Air plants, lantana and new ways of using old stuff; plus please diagnose!

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Friday, August 11, 2017

Ellen Wells Subscribe
Buzz
COMING UP THIS WEEK:
YRAs' Tops for the Season
Up in Canada
What Else Did I Include?
“Diversification”
Trend: Social Network
AAS’s Herbaceous Perennial Trials
While I Have You …
Finally …

YRA Winners' Tops for the Season

I had a presentation to give at the Massachusetts Flower Growers Association this week. I decided like any good 21st century content provider that the best way to tackle the talk on trends and ideas is to ask others what they’ve seen and heard. Who is hip on trends and has their finger on the pulse of what customers are looking for? Our Young Retailer Award winners, that’s who!

So, I contacted a few YRA winners from the past few years to see what’s selling in their region. Andrea Snelgrove, our most recent YRA winner and the gift shop and merchandising manager for Wingard’s Market in Lexington, South Carolina, said air plants and anything to do with them—vessels to place them in and such—have been Wingard’s top seller so far this season.

 

Next to respond to my request was Valerie Nalls, the 2015 winner of the Young Retailer Award. She’s at the family business, Nalls Produce in Alexandria, Virginia—and it’s more than just produce (more on that topic to come, by the way). What’s selling like hotcakes outside the nation’s capitol? Lantana!

D.C. is full of hot air— literally. Plus it’s humid. Folks need something like lantana to survive those conditions with dignity—plus it provides lots of color.  

Up in Canada

Our 2016 YRA winner, Will Heeman of Heeman’s Garden Centre in London, Ontario, had one general observation: Young and/or new gardeners are trying new and old favorites in new ways. To back that up, Will points to the popularity this year of oldie-but-goody houseplants—sansevieria, ZZ plants and other low-maintenance houseplants.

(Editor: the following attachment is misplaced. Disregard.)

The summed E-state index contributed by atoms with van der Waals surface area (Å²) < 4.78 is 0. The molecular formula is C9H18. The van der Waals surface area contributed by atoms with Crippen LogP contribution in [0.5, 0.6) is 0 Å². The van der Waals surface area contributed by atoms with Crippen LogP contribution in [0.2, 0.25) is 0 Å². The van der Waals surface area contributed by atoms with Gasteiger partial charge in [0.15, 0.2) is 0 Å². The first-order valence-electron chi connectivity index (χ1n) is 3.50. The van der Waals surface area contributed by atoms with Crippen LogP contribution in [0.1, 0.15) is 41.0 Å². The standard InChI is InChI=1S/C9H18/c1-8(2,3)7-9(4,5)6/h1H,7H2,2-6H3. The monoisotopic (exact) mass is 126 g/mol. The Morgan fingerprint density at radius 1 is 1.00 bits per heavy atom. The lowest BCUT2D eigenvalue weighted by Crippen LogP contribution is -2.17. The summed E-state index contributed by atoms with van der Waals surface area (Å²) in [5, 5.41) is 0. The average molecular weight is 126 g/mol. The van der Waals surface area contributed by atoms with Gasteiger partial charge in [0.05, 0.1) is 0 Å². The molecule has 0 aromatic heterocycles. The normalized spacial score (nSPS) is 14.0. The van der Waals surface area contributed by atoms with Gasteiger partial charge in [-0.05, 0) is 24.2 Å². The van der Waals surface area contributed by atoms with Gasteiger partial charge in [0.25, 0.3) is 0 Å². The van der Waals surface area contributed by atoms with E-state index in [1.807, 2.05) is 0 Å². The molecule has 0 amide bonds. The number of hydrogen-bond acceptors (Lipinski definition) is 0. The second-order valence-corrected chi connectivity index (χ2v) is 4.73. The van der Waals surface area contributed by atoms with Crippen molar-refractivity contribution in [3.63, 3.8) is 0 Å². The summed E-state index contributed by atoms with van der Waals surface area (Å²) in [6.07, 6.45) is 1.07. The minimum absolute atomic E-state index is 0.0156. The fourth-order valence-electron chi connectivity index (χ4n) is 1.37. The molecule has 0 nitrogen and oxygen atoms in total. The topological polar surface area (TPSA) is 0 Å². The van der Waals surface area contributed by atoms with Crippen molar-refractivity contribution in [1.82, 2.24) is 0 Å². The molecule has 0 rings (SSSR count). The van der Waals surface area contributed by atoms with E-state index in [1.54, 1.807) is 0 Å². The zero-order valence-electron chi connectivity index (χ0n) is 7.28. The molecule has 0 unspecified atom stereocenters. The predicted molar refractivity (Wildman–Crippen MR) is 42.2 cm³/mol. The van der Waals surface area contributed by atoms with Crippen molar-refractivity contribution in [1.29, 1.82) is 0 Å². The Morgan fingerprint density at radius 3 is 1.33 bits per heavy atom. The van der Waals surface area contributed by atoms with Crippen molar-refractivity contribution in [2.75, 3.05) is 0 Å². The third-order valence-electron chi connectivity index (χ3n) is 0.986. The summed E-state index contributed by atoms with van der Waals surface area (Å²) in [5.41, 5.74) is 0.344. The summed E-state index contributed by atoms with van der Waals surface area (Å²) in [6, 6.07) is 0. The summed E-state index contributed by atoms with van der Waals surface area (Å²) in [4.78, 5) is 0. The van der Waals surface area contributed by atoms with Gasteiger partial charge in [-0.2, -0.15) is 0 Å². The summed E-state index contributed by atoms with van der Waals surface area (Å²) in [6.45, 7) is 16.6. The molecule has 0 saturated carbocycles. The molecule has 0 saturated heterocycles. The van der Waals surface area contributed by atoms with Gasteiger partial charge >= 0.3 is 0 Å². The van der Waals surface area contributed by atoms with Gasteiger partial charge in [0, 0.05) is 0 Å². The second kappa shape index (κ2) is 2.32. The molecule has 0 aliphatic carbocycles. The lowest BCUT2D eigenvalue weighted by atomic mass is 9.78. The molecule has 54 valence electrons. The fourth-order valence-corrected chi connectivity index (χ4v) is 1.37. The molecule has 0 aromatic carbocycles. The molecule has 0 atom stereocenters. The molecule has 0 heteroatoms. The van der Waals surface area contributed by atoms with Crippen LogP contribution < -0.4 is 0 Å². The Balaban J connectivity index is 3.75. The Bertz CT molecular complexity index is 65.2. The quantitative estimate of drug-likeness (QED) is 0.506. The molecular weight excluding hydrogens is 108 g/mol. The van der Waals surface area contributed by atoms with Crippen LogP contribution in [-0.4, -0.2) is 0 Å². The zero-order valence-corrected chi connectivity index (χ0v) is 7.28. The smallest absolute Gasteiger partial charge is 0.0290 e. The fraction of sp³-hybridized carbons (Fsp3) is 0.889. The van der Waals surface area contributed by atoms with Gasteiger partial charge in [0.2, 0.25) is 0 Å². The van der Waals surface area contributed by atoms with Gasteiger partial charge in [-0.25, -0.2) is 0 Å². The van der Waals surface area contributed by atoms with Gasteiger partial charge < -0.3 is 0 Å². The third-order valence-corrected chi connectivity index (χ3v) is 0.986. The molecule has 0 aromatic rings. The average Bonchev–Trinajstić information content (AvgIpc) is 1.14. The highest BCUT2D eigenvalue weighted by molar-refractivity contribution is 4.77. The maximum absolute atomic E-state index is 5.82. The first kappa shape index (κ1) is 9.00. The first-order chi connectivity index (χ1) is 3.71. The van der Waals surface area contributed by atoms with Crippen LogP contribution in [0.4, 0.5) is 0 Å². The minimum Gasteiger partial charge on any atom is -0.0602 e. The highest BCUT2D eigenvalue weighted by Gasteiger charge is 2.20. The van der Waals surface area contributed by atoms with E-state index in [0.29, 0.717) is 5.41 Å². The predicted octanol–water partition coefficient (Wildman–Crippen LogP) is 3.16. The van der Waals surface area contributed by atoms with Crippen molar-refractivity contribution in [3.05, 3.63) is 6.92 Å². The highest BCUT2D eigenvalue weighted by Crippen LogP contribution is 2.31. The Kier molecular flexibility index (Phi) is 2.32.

He said new and young gardeners are also having fun with edibles. As an example he sent a photo of the one and only thing his wife requested for her birthday last year—a pallet vegetable garden. Second season using it and it’s still going strong!

They don’t sell these but he found the how-to at another garden center’s site HERE. Young folks love creating and using projects like this! Could be a nice workshop topic, don’t you think? 

What Else Did I Include?

Gosh, I covered a lot of trends, ideas and observations contained in 76 slides for the one-hour talk. Again, many were “crowdsourced” suggestions. For instance, Bob Luczai, the local Ball Seed rep and the guy who invited me to speak at MFGA, says sales of 806s continue to decline and grab-and-go items—products customers can decorate patios and porches with— are what folks are looking for. And something as simple as basil in 4-, 6- or even 8-in. pots have been strong (and profitable!) crops this year.

 

I didn't have a photo of 8-in. basil plants, so here's a photo of the basil in my own community garden plot!

Hey, Chris! I meant to tell you that the tip I crowdsourced from you—the DIY faux brick border along a concrete walkway— got a “Oh, hey, that’s cool!” response from the MFGAers when I went from this:

 

To this:

 

“Diversification”

Another crowdsourcing source was Ball Horticultural’s dynamic duo Marvin Miller and Bill Calkins. They had taken a tour of a baker’s dozen of retail locations in Massachusetts earlier this summer. What was the one word that described what they saw—besides the wicked-awesome regional phrase “wicked awesome”?

Diversification. Most of the garden retailers they visited had diversified in some way and found an income stream that was different from selling plants. In fact, it may not have involved selling a horticultural product at all! Like what?